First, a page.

At the small, surprisingly harmonious group show currently hanging at KS Art on Leonard Street, the elephant in the room is the figurative image. But actually, it’s a mammoth—not only because the show is called “Scruffy,” or because the image began as a cave painting, but because it functions here like an exhumed fossil, reconceived in a world it never imagined.
For Jocko Weyland, what once flickered and lived has become landscape. After years of writing and taking photographs, Mr. Weyland has begun teaching himself to paint, using as his subjects color advertisements in old issues of the skiing magazine Powder. (The ads come from his own recently published book of reproductions, The Powder.) The five letter-size gouaches on display, most of them featuring heavy shapes firmly balanced in the middle, flirt with recognition. If you know that they’re based on photos, you can guess what the photos were of; if you don’t know, you won’t wonder.
For Chip Hughes, this imaginary landscape is a quarry, something to be shattered and reassembled—not into a new image, but into a vibrating field that channels the image’s power to its own strange ends. Most of his six small oils on display use obsessive, mazelike lines and dots to make patterns resembling chemical cross sections. In one—his paintings, like Mr. Weyland’s, are all untitled—a pink-on-yellow grid is laid over a background of purplish-bluish mess, the inchoate color of multiple corrections. The squares of the grid are also filled in with pink, and over the grid, like muscle tissue, is a lattice of four diamonds and two ovals. Meticulously executed by a clearly scruffy intelligence, they borrow forms from graffiti, outsider art and various iterations of primitivism, but their content is their own.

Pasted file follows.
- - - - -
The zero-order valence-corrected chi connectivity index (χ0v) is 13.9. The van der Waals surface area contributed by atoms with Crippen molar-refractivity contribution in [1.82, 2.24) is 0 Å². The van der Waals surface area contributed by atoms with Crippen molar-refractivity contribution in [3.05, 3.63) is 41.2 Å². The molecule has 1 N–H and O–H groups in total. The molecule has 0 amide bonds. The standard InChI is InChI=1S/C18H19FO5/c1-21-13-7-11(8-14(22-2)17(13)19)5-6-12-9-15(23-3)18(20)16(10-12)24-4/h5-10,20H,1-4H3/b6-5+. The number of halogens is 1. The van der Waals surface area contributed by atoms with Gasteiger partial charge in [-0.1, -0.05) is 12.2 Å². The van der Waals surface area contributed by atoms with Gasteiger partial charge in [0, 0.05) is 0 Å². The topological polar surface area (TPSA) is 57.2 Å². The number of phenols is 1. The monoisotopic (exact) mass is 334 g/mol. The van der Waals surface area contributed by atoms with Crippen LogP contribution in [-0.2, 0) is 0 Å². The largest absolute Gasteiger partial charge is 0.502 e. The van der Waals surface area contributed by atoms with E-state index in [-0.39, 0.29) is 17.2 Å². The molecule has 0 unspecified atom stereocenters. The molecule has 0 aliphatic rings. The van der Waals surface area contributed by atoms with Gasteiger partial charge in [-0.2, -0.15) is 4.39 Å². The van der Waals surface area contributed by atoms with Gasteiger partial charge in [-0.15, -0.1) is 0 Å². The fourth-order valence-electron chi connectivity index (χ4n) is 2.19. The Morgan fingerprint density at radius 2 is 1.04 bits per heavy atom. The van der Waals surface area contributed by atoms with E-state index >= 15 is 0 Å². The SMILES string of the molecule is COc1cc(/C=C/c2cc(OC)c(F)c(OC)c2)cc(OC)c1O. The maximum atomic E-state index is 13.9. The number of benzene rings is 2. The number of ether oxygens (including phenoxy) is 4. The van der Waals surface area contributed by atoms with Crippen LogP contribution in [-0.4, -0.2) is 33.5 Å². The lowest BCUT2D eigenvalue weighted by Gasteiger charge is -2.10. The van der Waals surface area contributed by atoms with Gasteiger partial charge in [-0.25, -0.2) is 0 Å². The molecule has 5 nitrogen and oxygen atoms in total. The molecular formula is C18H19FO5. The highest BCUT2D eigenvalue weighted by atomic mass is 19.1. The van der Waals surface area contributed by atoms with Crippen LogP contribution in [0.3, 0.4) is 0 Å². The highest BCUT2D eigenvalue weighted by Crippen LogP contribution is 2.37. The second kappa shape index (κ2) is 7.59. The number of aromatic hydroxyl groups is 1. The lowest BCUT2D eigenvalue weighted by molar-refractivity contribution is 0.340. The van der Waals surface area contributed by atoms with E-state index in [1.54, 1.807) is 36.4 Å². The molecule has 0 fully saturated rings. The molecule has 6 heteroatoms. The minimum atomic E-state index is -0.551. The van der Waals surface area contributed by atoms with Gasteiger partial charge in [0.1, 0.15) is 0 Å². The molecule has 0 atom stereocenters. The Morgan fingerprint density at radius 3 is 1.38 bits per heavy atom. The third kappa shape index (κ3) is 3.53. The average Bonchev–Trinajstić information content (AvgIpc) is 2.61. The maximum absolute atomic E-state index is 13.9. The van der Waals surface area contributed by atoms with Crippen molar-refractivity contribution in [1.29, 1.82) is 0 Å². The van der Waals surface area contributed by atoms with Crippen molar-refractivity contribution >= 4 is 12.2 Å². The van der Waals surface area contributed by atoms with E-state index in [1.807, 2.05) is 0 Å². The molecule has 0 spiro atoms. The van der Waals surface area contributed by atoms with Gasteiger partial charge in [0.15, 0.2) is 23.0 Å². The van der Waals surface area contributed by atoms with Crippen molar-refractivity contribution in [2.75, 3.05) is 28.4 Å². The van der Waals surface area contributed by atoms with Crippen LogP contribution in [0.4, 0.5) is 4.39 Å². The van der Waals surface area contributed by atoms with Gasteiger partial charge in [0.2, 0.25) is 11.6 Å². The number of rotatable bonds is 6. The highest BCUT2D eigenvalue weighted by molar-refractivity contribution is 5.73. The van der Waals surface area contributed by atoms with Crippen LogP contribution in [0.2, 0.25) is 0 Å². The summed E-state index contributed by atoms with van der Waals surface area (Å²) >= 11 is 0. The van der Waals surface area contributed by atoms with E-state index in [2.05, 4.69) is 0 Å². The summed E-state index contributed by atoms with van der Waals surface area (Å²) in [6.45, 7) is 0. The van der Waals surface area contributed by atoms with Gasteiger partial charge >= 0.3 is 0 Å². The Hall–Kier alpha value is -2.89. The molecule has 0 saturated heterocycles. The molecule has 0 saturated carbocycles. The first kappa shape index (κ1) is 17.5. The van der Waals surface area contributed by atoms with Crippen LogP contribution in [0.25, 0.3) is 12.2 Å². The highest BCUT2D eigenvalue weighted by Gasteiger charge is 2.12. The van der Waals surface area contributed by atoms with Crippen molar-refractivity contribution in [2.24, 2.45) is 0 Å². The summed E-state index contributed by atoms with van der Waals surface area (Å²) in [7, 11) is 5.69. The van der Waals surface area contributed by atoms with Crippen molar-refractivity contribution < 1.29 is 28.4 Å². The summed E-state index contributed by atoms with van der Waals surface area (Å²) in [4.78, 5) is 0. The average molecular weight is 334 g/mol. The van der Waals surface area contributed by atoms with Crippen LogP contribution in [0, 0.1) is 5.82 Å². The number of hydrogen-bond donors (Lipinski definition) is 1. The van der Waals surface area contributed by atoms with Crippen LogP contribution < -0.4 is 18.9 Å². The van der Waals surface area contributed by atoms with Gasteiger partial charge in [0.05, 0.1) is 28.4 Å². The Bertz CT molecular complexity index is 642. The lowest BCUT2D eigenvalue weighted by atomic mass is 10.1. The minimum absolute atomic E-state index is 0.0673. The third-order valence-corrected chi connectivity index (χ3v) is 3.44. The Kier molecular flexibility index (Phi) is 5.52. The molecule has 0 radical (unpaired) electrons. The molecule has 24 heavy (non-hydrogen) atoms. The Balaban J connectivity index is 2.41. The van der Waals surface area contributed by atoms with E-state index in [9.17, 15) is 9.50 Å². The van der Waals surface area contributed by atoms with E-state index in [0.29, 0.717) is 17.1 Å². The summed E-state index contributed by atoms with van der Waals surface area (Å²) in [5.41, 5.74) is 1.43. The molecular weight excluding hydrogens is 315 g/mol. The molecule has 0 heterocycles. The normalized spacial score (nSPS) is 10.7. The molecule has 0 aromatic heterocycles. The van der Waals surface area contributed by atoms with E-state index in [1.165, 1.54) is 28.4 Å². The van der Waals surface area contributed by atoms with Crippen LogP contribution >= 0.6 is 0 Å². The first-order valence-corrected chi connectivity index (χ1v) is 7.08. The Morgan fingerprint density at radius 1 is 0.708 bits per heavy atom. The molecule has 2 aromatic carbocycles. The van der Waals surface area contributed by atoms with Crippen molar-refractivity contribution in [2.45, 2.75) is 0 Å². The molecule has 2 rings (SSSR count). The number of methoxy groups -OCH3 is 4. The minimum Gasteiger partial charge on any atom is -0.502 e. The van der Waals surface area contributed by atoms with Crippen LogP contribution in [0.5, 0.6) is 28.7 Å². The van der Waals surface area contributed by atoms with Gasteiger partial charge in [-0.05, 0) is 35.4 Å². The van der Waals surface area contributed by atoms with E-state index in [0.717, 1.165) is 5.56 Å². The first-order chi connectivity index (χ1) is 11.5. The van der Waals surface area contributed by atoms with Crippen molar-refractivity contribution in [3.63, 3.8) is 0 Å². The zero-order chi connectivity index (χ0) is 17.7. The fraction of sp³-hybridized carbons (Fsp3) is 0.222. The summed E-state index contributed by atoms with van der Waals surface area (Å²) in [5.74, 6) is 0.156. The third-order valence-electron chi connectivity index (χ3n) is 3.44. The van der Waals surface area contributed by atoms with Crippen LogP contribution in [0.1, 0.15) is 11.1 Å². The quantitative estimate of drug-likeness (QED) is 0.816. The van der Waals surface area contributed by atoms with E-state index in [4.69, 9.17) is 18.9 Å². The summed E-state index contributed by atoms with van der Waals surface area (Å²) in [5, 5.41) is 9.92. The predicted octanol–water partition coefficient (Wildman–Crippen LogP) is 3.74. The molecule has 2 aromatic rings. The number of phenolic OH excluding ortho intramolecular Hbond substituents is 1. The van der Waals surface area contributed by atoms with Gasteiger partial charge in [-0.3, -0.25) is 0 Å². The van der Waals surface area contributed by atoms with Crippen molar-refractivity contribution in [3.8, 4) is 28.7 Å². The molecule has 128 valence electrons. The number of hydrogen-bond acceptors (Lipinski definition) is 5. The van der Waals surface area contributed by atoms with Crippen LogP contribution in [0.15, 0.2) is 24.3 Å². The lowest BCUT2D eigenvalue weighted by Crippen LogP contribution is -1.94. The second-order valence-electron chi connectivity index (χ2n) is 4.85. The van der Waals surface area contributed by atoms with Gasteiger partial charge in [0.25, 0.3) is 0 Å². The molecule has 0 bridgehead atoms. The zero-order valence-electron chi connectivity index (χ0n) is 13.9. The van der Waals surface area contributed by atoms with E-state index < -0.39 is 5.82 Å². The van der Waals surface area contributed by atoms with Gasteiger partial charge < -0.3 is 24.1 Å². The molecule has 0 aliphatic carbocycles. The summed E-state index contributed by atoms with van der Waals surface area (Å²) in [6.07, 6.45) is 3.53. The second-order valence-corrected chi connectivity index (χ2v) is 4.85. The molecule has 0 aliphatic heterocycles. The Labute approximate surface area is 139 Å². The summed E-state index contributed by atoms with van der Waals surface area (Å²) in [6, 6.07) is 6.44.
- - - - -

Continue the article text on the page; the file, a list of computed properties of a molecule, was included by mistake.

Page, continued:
And for Sadie Laska, the image has been trod on for so long that it’s almost invisible; it’s ubiquitous, and therefore hardly worth mentioning. In six ostensibly aggressive, self-enclosed, inward-looking paintings—she uses canvas, linen, oil and acrylic, as well as paper, tape and the occasional cup or staple to build a surface—Ms. Laska lets broad groupings of stormy colors coexist without confrontation. Relationships among them are neither implicit nor explicit, but merely possible, because they aren’t set out in reaction to anything. The figure is in the room, but only to say hello to; textile design said it might try to stop in. In Shakey, the depth of field has a seductively gelatinous wobble; Circle O casually places a sharp-edged oval over a bonfire of colors so that it leans out grinning from the wall. Bad Cat With Klee, a small blue acrylic, includes a scrap of a printed reproduction of a Paul Klee painting stapled to the canvas. The gesture is as unfraught as possible: there’s no more anxiety of influence than a landscape painter feels about trees.
At Art in General, “Walking Forward-Running Past,” a group show taking both its title and its inspiration from John Baldessari’s 1971 video, circles around something else. The video shows a toothy white surface onto which the artist affixes and then slides out of view again a series of black-and-white photos. (The video itself is in black and white, but it’s hard not to think of the photos as being somehow autonomously black and white too.) In the first series, we see Mr. Baldessari himself gradually walking toward the camera, into the light; in the second, he is running past. Each series is run through three times, his forearms reaching in and out of frame—notice the ticking watch on his wrist—and sometimes he places a photo askew so that his own head is cut off. Then he says, “That’s it,” and the screen goes dark until we begin again.
Watching a video of the mechanism of video has, as it turns out, no effect on the mechanism at all. The fragmentary snapshots of broken moments still look as if they were really moving in and out of the television screen. So the piece amounts to a kind of luminous metaphor for nothing, a construction on but not about an idea, in this case the experience of time.